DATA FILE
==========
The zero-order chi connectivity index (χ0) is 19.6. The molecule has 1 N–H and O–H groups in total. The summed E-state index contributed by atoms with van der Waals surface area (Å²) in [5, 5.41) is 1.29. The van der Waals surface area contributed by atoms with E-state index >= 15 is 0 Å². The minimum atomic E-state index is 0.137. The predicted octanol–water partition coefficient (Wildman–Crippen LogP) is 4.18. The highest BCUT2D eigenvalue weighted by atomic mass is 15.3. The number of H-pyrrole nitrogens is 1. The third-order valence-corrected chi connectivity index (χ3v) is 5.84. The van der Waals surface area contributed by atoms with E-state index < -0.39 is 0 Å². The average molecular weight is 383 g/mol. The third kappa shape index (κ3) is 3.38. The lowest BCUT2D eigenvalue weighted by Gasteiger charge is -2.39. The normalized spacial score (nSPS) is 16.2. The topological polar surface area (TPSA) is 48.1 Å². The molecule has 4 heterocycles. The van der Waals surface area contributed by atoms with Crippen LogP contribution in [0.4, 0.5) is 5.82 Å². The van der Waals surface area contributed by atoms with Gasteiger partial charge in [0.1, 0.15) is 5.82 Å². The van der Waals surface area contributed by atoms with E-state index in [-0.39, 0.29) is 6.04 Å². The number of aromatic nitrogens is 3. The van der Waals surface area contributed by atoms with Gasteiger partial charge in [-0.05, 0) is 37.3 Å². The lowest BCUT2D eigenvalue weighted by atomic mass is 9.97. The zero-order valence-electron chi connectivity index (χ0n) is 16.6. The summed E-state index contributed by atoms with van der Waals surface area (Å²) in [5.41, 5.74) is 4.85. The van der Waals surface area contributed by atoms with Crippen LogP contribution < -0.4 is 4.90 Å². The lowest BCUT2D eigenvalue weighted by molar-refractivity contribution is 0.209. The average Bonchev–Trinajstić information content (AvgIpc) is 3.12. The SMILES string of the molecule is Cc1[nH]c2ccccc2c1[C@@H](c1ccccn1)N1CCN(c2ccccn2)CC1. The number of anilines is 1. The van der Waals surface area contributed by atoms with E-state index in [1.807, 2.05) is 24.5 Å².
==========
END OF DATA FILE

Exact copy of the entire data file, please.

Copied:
The zero-order chi connectivity index (χ0) is 19.6. The molecule has 1 N–H and O–H groups in total. The summed E-state index contributed by atoms with van der Waals surface area (Å²) in [5, 5.41) is 1.29. The van der Waals surface area contributed by atoms with E-state index >= 15 is 0 Å². The minimum atomic E-state index is 0.137. The predicted octanol–water partition coefficient (Wildman–Crippen LogP) is 4.18. The highest BCUT2D eigenvalue weighted by atomic mass is 15.3. The number of H-pyrrole nitrogens is 1. The third-order valence-corrected chi connectivity index (χ3v) is 5.84. The van der Waals surface area contributed by atoms with E-state index < -0.39 is 0 Å². The average molecular weight is 383 g/mol. The third kappa shape index (κ3) is 3.38. The lowest BCUT2D eigenvalue weighted by Gasteiger charge is -2.39. The normalized spacial score (nSPS) is 16.2. The topological polar surface area (TPSA) is 48.1 Å². The molecule has 4 heterocycles. The van der Waals surface area contributed by atoms with Crippen LogP contribution in [0.4, 0.5) is 5.82 Å². The van der Waals surface area contributed by atoms with Gasteiger partial charge in [0.1, 0.15) is 5.82 Å². The van der Waals surface area contributed by atoms with E-state index in [-0.39, 0.29) is 6.04 Å². The number of aromatic nitrogens is 3. The van der Waals surface area contributed by atoms with Gasteiger partial charge in [-0.05, 0) is 37.3 Å². The lowest BCUT2D eigenvalue weighted by atomic mass is 9.97. The zero-order valence-electron chi connectivity index (χ0n) is 16.6. The summed E-state index contributed by atoms with van der Waals surface area (Å²) in [5.41, 5.74) is 4.85. The van der Waals surface area contributed by atoms with Crippen LogP contribution < -0.4 is 4.90 Å². The lowest BCUT2D eigenvalue weighted by molar-refractivity contribution is 0.209. The average Bonchev–Trinajstić information content (AvgIpc) is 3.12. The SMILES string of the molecule is Cc1[nH]c2ccccc2c1[C@@H](c1ccccn1)N1CCN(c2ccccn2)CC1. The number of anilines is 1. The van der Waals surface area contributed by atoms with E-state index in [1.807, 2.05) is 24.5 Å².